The best way to treat low vitamin D by increasing your dietary intake. There are two kinds of vitamin D found in food products: D2 and D3. D2 is from plant products; D3 is commonly found in fatty fish and egg yolks. Vitamin D3 is believed to be more effective than D2 at boosting vitamin D levels (Tripkovic, 2017).
The recommended initial dose to treat vitamin D deficiency is 6000 IU (units) daily or 50,000 IU weekly for eight weeks, followed by 1000 IU or 2000 IU daily for maintenance (Holick, 2011). You can meet this intake requirement through diet or by taking a high-dose vitamin D3 supplement called cholecalciferol.
Here are some common foods and how much vitamin D3 they contain (ODS, 2020):
- Cod liver oil: 1 tablespoon—1,360 IU (units)
- Salmon (sockeye), cooked: 3 ounces—570 IU
- Egg: 1 large, with yolk—44 IU
- Tuna fish (light), canned in water, drained: 3 ounces—40 IU
- Cheese, cheddar: 1 ounce—12 IU
- Milk, 2% milkfat, vitamin D fortified: 1 cup—120 IU
Vitamin D3 (cholecalciferol)
Vitamin D3 is available as an over-the-counter supplement or prescription medication. Doses vary based on the manufacturer and include 400 IU, 800 IU, 1000 IU, and 5000 IU. Weekly formulations are also available, such as vitamin D2 50,000 IU. While rare, toxicity due to going over the recommended intake of vitamin D3 can occur. Common side effects of taking too much vitamin D include nausea, vomiting, and weakness (Sizar, 2020).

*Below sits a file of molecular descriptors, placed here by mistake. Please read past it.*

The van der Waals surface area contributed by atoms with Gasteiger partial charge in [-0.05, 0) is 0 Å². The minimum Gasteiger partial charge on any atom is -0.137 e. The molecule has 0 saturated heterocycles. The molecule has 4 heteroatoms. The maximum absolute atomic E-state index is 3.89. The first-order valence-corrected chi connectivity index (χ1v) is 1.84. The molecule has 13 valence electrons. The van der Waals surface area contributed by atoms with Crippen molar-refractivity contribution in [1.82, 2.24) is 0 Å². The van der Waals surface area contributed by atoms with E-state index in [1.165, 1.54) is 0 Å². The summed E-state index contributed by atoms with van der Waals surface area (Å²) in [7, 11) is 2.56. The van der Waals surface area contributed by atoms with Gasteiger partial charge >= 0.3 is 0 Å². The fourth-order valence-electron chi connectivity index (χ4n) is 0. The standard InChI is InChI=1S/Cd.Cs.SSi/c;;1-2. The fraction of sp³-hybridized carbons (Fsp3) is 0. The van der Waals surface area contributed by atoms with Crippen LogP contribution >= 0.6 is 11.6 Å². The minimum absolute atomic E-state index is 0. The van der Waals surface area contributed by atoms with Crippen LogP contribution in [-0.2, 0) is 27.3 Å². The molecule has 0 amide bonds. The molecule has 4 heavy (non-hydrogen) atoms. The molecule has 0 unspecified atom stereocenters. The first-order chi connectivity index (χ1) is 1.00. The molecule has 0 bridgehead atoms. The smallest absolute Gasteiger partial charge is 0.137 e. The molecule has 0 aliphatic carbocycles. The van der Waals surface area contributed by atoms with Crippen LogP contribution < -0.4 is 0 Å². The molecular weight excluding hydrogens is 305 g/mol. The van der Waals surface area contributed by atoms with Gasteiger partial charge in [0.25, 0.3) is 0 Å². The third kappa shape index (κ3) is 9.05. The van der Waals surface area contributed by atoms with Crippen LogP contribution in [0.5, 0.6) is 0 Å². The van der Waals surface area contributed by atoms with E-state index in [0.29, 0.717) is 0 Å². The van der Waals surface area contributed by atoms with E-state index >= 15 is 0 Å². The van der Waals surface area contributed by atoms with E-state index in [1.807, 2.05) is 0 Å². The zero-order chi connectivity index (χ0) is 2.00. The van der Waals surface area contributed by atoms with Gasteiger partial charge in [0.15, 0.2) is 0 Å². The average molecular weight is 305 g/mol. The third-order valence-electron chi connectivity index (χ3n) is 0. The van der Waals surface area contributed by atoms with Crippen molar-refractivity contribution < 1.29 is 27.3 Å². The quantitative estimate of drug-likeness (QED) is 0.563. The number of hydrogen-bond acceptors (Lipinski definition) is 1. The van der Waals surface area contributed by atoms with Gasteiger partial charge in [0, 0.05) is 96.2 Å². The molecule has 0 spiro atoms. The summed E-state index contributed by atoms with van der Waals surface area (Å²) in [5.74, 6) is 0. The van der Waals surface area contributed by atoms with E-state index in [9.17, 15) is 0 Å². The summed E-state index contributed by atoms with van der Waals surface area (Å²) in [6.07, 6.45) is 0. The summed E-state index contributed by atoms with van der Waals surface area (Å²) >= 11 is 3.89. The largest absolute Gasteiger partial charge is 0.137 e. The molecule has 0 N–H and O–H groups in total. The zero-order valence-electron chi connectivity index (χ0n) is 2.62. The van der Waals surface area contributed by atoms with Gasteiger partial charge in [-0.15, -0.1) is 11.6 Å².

Currently, the relationship between testosterone and vitamin D is still being evaluated. While some research suggests that taking vitamin D may increase testosterone in some men with low levels of both, most other people did not see a similar benefit, including healthy young men and athletes of both sexes.
For low vitamin D or testosterone levels, the best way for most people to improve them is to take treatments targeted at each problem separately. For low vitamin D, that means getting more vitamin D from your diet, either from food products or supplements. For low testosterone, testosterone replacement therapy is effective, as well as other treatments like clomiphene and hCG, which preserve fertility.
- Davis, S. R., & Wahlin-Jacobsen, S. (2015). Testosterone in women–the clinical significance. The Lancet. Diabetes & Endocrinology, 3(12), 980–992. doi: 10.1016/S2213-8587(15)00284-3. Retrieved from https://pubmed.ncbi.nlm.nih.gov/26358173/